Production Management in New Zealand: Is Education Relevant to Practice?
Green, Newsom, and Jones (1977) surveyed American Fortune 500 companies to gather information on their use of quantitative production and operations management (POM) techniques, and the barriers to their use. Of the 19 techniques surveyed, only 7 were of frequent use or extensive use - network analysis, inventory models, linear programming, time series analysis, regression and correlation analysis, analysis of variance, statistical sampling. The main barriers to the use of quantitative techniques were: benefits of using the techniques not being clearly understood by managers, managers' lack of knowledge of the techniques, and managers not having been exposed to quantitative techniques early in their training. All of these indicate that lack of knowledge is the prime reason for not using the techniques.
Berry, Watson and Greenwood (1978) asked POM practitioners about the frequency of use of 22 POM topics. Practitioners indicated appropriate educational coverage for the topics. Academics provided information on current educational coverage of these topics in introductory POM courses and on what the ideal coverage would be. The practitioners’ desired coverage matched their frequency of use of the topics quite closely. Similarly, the academics were currently covering the topics pretty close to their ideal level. But there was a wide divergence between the views of the practitioners and the academics. Practitioners would allow two-thirds of the total time to concepts - oriented topics (and one-third to technique - oriented topics). But the academics would allow about equal time to these different orientations. Seven of the eight topics favoured by academics could be considered analytical techniques, while nine of the eleven topics favoured by practitioners could be considered production concepts. Possible explanations of this discrepancy offered by the authors were: practitioners’ lack of familiarity with some of the analytical techniques, practitioners’ lack of understanding on how some of the concepts such as human / monetary aspects are taught in courses without the POM banner, ease of teaching / testing analytical techniques, students’ better response to analytical techniques, or unavailability of concepts related teaching materials. Later, Berry and Lancaster (1992) used a revised list of 22 production management topics to solicit views of practitioners only. The new data again reinforced the importance of concept related topics to the practitioners.
Two significant studies of qualifications, careers, and jobs of British production managers have been reported (Lockyer and Oakland, 1983; Oakland and Sohal, 1989). Lockyer and Oakland (1983) found that production managers spent most of their time (30%) in directly facilitating production. Improvements to processes and products and labour/staff relations claimed the second (20.6%) and third (17.9%) slice of their time. Lockyer and Oakland (1983) also demonstrated the lack of use of POM techniques. Economic order quantity (57%), critical path analysis (52%), and classification and coding (50%) were the three most frequently used techniques. This study reinforces the dissonance between the practice and teaching of production management - POM techniques were not used in practice to a great extent. The latter paper by Oakland and Sohal (1989) found that essentially the same condition prevailed ten years later, although some improvements could be noticed, particularly in the education of production managers. This latter report also pointed out the need for training production managers in information technology, computer aided manufacturing, and finance and management accounting.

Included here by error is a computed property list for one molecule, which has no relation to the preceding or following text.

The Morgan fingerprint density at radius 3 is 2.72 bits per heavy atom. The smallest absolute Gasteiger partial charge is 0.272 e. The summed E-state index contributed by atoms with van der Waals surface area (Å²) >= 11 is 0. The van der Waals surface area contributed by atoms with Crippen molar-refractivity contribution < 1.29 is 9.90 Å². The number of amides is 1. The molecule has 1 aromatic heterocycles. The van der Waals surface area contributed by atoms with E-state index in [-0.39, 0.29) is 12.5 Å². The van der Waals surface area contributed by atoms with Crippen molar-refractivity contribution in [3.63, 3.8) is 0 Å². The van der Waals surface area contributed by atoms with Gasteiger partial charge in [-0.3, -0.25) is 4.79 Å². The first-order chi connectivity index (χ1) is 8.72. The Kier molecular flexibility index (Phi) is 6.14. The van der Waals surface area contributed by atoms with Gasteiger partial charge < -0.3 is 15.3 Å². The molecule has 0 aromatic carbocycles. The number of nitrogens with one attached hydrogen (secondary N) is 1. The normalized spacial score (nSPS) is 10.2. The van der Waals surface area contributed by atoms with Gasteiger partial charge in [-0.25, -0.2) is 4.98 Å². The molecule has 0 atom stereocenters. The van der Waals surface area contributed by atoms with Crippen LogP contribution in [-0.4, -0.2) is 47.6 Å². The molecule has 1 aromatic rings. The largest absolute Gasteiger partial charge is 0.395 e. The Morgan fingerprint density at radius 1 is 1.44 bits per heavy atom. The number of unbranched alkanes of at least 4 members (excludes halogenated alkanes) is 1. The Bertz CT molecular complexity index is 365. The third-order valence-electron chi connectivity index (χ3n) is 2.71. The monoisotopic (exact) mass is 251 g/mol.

For certain decision areas, the extent of responsibility of the production managers, the extent of complexity and difficulty, and the proportion of time spent were surveyed by Wild (1984). The highest extent of responsibility were in the areas of work design, quality assurance, factory layout, capacity planning, and productivity. Production managers found decision making in the areas of productivity, capacity planning, and process design the most complex. They spent the most of their time in the areas of productivity, capacity planning, and production control. They reported that they needed to interface most with the departments dealing with human resource, marketing, and design. They pressed the highest emphasis on skills in managing people ahead of problem solving skills and technical skills. They thought skills in analytical/quantitative techniques, which are emphasised by POM curriculum, were lower in importance. In the future, they saw computers, manufacturing automation, and productivity improvement as affecting their job the most. Wild's study, although a little dated, showed the curriculum areas on which production management instructors should stress most - people skills, productivity measurement and improvement, work design, quality, layout, capacity planning, and production control, and inter-functional issues with marketing and design. Studies done in India (Mohanty and Nair, 1987) and Singapore (Tan, 1990) essentially reinforced Wild's (1984) findings in United Kingdom, although there were few differences in emphasis.